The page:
Female ninja were classified as part of the kamae of sui (water) and were cultivate to manipulate energy through preying on increased feelings of emotional satisfaction; like the ocean, they would draw out, only to come back, like a wave at riptide, in unexpected ways. these women, or kunoichi as they were called, were given special training in psychological skills and intuition. Taught to manipulate men high-up in the enemy hierarchy, they were known to conceal blades inside musical instruments and sex toys. Shimma kunoichi, ninja family members, were trained as spies who were taught not to fall in love with their targets or lose sight of their ultimate goal after successful seduction. According to Rumiko Hayes, a ninja black belt and the wife of Stephen Hayes, head female agents were sent around the country to collect young female orphans, whom they raised with care. These orphan girls were forever indebted to their agents and would do whatever they were asked in terms of seducing men. Karima kunoichi were women who were not part of the clan but were temporarily hired as maids, mistresses, entertainers, fortunetellers, prostitutes, or artists. In contemporary times, female ninja often fulfill the same roles as men, working in security and law enforcement.

Michael T. runs one of the ninjutsu training dojos in the United States. Part of the year he hires himself out to an agency that supplies international diplomatic security agents. Tall and reed-thin, he has the look of an introverted scientist and, in fact, much of his job involves detailed preventative analysis in order to protect his clients. He also practices Tendai Mikkyo Buddhism. Inside his dojo office is a laptop computer, a phone with several incoming lines, martial arts books, and catalogs selling knives, guns and paramilitary gear. There are also books on Buddhism and dream-yoga practice. Michael says, "No doubt in my mind, there isn't a person off the street or an animal or anything on the planet that isn't capable of ultimate violence. I think my training makes me more capable of non-violence than most folks I meet. I can let situations ride to a very extreme point, let things escalate very fast, because I know I can always control them if I need to. I stay calmer longer. I can talk to people and do all sorts of tricks to calm them down."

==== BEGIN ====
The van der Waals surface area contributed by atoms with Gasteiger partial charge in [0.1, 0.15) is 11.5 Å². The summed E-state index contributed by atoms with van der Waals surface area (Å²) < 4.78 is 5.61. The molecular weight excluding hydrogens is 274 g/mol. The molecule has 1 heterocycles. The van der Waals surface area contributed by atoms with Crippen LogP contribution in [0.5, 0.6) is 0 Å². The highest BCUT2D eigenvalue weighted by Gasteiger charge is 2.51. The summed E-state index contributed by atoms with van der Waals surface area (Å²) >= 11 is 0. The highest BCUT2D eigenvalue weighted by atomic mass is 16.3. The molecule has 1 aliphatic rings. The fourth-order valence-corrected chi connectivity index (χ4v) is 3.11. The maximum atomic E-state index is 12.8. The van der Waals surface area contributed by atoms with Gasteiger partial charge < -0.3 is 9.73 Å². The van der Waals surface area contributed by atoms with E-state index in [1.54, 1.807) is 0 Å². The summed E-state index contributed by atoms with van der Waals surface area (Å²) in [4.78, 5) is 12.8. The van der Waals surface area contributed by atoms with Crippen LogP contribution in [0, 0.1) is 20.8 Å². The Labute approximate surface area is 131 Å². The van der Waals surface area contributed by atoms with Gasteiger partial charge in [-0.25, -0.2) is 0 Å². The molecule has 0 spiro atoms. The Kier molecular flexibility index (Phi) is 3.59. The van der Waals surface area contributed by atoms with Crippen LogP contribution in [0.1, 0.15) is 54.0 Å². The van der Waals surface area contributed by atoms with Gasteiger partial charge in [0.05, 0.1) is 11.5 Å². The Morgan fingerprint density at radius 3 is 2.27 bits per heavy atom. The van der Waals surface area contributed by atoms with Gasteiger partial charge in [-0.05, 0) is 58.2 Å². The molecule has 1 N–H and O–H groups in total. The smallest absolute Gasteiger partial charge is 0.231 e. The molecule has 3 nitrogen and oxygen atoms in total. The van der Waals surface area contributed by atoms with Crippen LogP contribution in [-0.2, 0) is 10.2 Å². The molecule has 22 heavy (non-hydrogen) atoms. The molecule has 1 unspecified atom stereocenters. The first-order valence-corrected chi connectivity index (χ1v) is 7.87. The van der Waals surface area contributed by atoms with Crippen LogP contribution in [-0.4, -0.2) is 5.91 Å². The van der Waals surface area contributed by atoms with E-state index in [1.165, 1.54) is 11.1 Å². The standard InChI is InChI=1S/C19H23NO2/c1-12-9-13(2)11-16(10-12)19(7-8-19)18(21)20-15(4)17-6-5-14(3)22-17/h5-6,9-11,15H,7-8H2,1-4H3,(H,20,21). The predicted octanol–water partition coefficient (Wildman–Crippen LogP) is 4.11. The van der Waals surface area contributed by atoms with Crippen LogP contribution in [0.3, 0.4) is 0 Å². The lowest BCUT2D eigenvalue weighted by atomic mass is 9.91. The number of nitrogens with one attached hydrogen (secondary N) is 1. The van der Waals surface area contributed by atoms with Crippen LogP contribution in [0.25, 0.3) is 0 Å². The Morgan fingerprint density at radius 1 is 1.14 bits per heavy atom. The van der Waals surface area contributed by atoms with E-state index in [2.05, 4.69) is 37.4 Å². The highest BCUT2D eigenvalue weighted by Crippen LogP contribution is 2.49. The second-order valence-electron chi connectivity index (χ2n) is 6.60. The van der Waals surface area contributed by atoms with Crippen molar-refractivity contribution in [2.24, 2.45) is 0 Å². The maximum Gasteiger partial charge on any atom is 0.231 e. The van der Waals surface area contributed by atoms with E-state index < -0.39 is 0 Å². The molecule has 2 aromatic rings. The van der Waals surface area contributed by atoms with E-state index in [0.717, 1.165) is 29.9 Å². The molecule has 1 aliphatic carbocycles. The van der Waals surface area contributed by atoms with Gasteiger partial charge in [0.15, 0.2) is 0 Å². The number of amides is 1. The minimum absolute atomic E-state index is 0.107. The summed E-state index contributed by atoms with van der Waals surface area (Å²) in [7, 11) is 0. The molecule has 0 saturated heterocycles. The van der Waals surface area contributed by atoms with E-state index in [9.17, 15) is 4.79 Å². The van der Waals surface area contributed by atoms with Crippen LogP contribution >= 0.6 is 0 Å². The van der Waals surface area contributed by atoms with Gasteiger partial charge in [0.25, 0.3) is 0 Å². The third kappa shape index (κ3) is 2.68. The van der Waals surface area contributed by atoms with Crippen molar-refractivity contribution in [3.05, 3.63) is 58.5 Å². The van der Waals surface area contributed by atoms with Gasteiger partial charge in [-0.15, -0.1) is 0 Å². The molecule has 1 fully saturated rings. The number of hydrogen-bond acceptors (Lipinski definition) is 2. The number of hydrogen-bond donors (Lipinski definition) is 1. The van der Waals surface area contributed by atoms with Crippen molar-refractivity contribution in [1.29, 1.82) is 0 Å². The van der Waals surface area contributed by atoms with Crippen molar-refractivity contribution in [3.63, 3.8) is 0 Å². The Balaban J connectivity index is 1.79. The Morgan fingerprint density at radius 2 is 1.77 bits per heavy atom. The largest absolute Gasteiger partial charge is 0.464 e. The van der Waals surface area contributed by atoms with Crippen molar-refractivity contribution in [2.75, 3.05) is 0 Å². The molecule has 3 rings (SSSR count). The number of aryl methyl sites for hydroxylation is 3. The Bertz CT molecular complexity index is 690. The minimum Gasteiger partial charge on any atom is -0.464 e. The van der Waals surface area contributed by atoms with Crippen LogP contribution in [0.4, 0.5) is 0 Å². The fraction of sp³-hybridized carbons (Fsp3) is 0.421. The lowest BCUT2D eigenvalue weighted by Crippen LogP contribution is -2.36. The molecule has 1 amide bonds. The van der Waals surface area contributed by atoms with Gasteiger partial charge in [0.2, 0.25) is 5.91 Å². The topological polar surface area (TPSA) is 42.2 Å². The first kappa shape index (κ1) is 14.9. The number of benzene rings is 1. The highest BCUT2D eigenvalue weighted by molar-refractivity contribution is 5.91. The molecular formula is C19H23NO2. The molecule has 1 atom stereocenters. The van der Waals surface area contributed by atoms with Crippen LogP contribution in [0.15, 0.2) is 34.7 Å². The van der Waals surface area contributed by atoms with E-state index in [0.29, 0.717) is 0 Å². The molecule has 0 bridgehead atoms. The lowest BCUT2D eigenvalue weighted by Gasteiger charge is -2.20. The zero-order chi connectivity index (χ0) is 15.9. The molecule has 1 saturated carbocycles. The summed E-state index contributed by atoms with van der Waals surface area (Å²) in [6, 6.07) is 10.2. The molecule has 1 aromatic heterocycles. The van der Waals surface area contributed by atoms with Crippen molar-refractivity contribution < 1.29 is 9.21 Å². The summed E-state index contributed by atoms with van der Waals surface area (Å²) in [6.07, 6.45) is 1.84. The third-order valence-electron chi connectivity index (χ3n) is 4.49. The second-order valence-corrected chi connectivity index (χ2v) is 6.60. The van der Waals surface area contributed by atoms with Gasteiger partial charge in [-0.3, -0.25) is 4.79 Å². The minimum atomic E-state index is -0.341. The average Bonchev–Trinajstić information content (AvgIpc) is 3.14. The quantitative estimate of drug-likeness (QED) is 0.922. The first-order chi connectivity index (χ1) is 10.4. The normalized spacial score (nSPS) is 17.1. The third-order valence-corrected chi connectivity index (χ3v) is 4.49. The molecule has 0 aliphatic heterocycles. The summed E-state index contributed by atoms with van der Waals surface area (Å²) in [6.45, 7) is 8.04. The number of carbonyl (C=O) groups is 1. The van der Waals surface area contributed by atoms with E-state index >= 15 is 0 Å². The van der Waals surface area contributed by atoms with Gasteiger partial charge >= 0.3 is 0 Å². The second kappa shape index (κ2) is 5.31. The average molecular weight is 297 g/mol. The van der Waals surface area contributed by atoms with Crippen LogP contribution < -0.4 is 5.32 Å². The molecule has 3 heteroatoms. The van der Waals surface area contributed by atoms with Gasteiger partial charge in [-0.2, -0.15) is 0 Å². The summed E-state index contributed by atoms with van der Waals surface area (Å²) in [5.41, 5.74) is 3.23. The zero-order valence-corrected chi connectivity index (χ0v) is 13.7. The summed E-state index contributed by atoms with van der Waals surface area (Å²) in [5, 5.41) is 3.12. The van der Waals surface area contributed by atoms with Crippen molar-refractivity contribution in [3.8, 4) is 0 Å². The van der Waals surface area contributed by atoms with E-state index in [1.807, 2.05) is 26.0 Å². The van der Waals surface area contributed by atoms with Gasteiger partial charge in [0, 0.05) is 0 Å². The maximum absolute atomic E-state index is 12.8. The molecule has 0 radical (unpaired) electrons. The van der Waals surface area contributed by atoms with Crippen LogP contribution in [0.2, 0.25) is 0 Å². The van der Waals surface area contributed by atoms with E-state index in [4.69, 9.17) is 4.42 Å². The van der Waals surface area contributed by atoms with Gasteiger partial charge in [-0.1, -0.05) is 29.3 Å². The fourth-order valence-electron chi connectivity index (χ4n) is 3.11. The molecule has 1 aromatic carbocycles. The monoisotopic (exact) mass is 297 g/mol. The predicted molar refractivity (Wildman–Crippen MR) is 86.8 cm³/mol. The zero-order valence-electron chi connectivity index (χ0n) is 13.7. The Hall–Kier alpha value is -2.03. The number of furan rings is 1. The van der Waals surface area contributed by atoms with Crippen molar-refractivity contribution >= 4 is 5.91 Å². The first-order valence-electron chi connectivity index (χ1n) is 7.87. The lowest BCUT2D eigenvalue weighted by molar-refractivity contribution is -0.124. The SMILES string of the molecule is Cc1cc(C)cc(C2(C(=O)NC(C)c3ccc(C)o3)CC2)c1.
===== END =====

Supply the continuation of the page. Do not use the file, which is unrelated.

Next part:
I ask Michael how he applies this work in a crowd, how he can survey thousands of people and be successful. He touches the tips of all his fingers together in an arch against his mouth and forehead, shuts his eyes for a minute, and thinks. "Just achieving a calm mind in the middle of a crowd makes it easy for me to find the least calm minds, the violent minds. I've become more sensitive through practice, which puts me way ahead of the game. Now, instead of one thousand people to look at, I only have two people who are violently intentioned. I protect people. A few times I have been sharper than most of the other people on my team because of these skills. Probably I would not have that capacity were it not for the Mikkyo aspect of ninjutsu."